To enter, all you need to do is be a follower of this blog and leave a comment telling me what book you want or that you want the gift card through February 29th. If your e-mail is not on your Google Profile, you must leave it in the comments to enter the contest.

If you mention this contest on Twitter, Facebook, or your blog, mention this in the comments and I'll give you an extra entry. I will also give you an extra entry if you follow me on Twitter and let me know this. You must be 13 years old or older to enter. This giveaway is International as long as the Book Depository ships there for free.

Here's what's coming up:

Monday, February 24th I have an agent spotlight interview with agent Megan Manzano and a query critique giveaway 

Wednesday, March 4th I have a guest post by debut author EM Castellan and her agent Carrie Pestritto and a giveaway of IN THE SHADOW OF THE SUN, a YA historical fantasy, and a query critique giveaway

Monday, March 9 I have an interview with debut author Tanya Guerrero and a giveaway of her MG contemporary HOW TO MAKE FRIENDS WITH THE SEA

Saturday, March 14 I am participating in the Lucky Leprechaun Giveaway Hop 

Monday, March 16 I have an interview with author Beverly McClure and a giveaway of her YA contemporary GABE'S GUARDIAN ANGEL

Monday, March 18 I have an agent spotlight interview with Ann Rose and a query critique giveaway

Monday, March 25 I have an interview with debut author Alechia Dow  and giveaway of her YA sci-fi THE SOUND OF STARS

Hope to see you on Monday, February 24th!

And here are all the other blogs participating in this blog hop:


Happy Monday Everyone. Today I’m excited to have Katya de Becerra back here to share about her new YA supernatural thriller, OASIS, which is set in a fantastic setting—the desert. I interviewed her when her debut book, WHAT THE WOODS KEEP, came out in 2018 and am excited to pick her brain about what’s she’s learned since then.

Here’s a blurb of OASIS from Goodreads:

The oasis saved them. But who will save them from the oasis?

Alif had exciting summer plans: working on her father’s archaeological dig site in the desert with four close friends . . . and a very cute research assistant. Then the sandstorm hit.

With their camp wiped away, Alif and the others find themselves lost on the sands, seemingly doomed . . . until they find the oasis. It has everything they need: food, water, shade—and mysterious ruins that hide a deadly secret. As reality begins to shift around them, they question what’s real and what’s a mirage.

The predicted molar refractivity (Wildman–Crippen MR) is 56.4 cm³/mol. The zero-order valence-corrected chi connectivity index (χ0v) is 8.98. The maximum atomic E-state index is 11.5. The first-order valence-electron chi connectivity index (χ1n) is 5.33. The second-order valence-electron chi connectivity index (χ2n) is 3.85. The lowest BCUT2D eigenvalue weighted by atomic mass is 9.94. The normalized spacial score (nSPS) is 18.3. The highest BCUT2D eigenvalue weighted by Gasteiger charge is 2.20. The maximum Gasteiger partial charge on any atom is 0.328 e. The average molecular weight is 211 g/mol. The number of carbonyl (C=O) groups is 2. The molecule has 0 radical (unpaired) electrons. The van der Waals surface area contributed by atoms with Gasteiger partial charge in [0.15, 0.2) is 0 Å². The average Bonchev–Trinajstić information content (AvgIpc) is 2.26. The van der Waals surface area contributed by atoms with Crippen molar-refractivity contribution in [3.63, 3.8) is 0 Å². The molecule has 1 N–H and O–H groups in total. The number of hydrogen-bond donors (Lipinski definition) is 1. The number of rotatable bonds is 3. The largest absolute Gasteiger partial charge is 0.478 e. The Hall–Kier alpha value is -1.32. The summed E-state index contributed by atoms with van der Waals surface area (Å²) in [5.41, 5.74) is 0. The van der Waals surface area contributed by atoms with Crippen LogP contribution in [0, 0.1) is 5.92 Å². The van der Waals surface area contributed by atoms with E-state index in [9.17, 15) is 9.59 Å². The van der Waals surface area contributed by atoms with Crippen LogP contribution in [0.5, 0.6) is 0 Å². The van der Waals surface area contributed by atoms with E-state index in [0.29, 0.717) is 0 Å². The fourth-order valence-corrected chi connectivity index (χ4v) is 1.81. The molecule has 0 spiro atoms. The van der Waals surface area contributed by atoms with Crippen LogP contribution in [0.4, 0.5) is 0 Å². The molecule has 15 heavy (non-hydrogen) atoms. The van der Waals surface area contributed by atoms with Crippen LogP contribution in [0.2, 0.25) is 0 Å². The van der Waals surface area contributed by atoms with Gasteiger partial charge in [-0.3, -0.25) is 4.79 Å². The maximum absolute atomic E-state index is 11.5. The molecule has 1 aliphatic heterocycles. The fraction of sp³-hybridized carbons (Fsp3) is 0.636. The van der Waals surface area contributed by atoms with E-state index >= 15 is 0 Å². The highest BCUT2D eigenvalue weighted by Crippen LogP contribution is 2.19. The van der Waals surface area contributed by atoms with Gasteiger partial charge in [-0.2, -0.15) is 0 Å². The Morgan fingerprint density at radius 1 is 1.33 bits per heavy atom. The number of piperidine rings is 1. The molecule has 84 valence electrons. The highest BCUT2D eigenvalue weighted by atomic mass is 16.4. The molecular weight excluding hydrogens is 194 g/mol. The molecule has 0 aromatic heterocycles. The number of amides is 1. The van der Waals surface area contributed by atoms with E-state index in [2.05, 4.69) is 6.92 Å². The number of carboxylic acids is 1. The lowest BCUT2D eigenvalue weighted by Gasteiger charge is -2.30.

The answers turn Alif and her friends against one another, and they begin to wonder if they’ve truly been saved. And while it was easy to walk into the oasis, it may be impossible to leave . . .

Katya de Becerra’s new supernatural thriller hides a mystery in plain sight, and will keep you guessing right up to its terrifying conclusion.

Hi Katya! Thanks so much for joining us!

Thank you for having me again, Natalie! It’s truly exciting to be back J

1. Tell us a bit about yourself and how you got your agent and your first book contract.

I was born in Russia, studied in California and now call Melbourne (Australia) home. I’m an academic by day and work at a university as a lecturer and researcher. I am also a co-founder and co-host of #SpecLitChat and a writing mentor with the 1st5pages workshop. My debut WHAT THE WOODS KEEP and my latest novel OASIS are both YA genre-benders inspired by things I love: mysteries, science fiction and mythology.

I got my first agent in 2015 and sold my first two books in 2016. There isn’t really much of a “how I got my agent” story as it one of those “I was discovered in the slush pile” lucky break situations. Leading up to the moment of being discovered by the wonderful Amy Tipton (now editor with Feral Girl Books), I’ve been querying on and off throughout 2013 and 2014 with mixed success. Having written and queried two books by then, I’ve received many full or partial read requests but no offers. That’s when I started to see what mistakes I kept making and realized how to best revise one of these books to increase my chances of success. I’ve focused on the book that eventually became WHAT THE WOODS KEEP, as it felt very close to my heart but perhaps was missing something – that essential X factor that would make it unique in agents’ eyes. I don’t remember exactly how I came up with the idea of using “found documents” as part of the narrative, but that was truly a breakthrough moment for me. Amy requested to read the manuscript within an hour of me querying her and offered to represent me within the week. It was amazing and so surreal! We went on sub pretty quickly with it but it’s been about 7 or 8 months before we had a solid offer (I had to do a “Revise and Resubmit” first). By then, I’ve completed a pretty solid draft of OASIS, so Amy pitched it to the same publisher (Imprint at Macmillan) who was already interested in WHAT THE WOODS KEEP. The rest is history!

2. Where did you get the idea for OASIS?

OASIS is linked to a specific place and that place is Dubai. I won’t say that travelling to Dubai gave me the idea to write OASIS but it definitely influenced the book’s setting and context. I used to be a big archaeology nerd as a kid and teen and I think if things played out differently in my professional life and I became a field archeologist, I’d make a really good one! I’ve tons of patience and perseverance, so I’d be great at careful work that is required when unearthing ancient history. 

That aside, it’s difficult for me to trace it all back to the very inception of a specific idea as my brain is very busy and constantly thinking and coming up with scenarios (I can’t even just sit down and read a book for enjoyment – I’m constantly jotting down ideas that either build on what I’m reading or just emerge via random association). Though after a darker kind of story that was WHAT THE WOODS KEEP I felt like writing a different kind of book, perhaps one that’s more action-focused, while also drawing on all the things I love like the interaction between science fiction and philosophy as is the case of OASIS.